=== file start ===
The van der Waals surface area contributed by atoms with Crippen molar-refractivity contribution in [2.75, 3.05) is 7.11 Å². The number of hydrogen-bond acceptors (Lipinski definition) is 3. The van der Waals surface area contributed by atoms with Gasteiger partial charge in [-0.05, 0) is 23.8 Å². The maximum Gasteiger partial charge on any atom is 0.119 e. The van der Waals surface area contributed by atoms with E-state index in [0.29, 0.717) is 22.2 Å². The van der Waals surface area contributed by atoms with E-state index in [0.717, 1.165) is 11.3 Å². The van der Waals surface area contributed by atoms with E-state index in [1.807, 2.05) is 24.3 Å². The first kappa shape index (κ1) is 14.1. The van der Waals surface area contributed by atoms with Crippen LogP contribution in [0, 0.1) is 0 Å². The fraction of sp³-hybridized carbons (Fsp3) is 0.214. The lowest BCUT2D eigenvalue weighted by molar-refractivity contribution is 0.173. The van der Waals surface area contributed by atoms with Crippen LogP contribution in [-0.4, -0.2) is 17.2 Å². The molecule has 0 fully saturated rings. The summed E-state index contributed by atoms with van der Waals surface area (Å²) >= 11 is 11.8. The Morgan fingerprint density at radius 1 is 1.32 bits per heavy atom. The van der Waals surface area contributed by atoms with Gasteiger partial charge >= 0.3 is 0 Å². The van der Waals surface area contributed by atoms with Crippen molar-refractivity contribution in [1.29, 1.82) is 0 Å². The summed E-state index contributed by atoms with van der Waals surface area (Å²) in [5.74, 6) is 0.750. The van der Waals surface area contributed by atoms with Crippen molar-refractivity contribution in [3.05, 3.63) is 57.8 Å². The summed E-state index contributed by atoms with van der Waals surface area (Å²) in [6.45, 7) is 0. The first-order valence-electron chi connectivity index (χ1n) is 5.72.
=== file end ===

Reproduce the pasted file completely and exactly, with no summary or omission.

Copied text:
The van der Waals surface area contributed by atoms with Crippen molar-refractivity contribution in [2.75, 3.05) is 7.11 Å². The number of hydrogen-bond acceptors (Lipinski definition) is 3. The van der Waals surface area contributed by atoms with Gasteiger partial charge in [-0.05, 0) is 23.8 Å². The maximum Gasteiger partial charge on any atom is 0.119 e. The van der Waals surface area contributed by atoms with E-state index in [0.29, 0.717) is 22.2 Å². The van der Waals surface area contributed by atoms with E-state index in [0.717, 1.165) is 11.3 Å². The van der Waals surface area contributed by atoms with E-state index in [1.807, 2.05) is 24.3 Å². The first kappa shape index (κ1) is 14.1. The van der Waals surface area contributed by atoms with Crippen LogP contribution in [0, 0.1) is 0 Å². The fraction of sp³-hybridized carbons (Fsp3) is 0.214. The lowest BCUT2D eigenvalue weighted by molar-refractivity contribution is 0.173. The van der Waals surface area contributed by atoms with Crippen LogP contribution in [-0.4, -0.2) is 17.2 Å². The molecule has 0 fully saturated rings. The summed E-state index contributed by atoms with van der Waals surface area (Å²) >= 11 is 11.8. The Morgan fingerprint density at radius 1 is 1.32 bits per heavy atom. The van der Waals surface area contributed by atoms with Gasteiger partial charge >= 0.3 is 0 Å². The van der Waals surface area contributed by atoms with Crippen molar-refractivity contribution in [1.29, 1.82) is 0 Å². The summed E-state index contributed by atoms with van der Waals surface area (Å²) in [5.74, 6) is 0.750. The van der Waals surface area contributed by atoms with Crippen molar-refractivity contribution in [3.05, 3.63) is 57.8 Å². The summed E-state index contributed by atoms with van der Waals surface area (Å²) in [6.45, 7) is 0. The first-order valence-electron chi connectivity index (χ1n) is 5.72.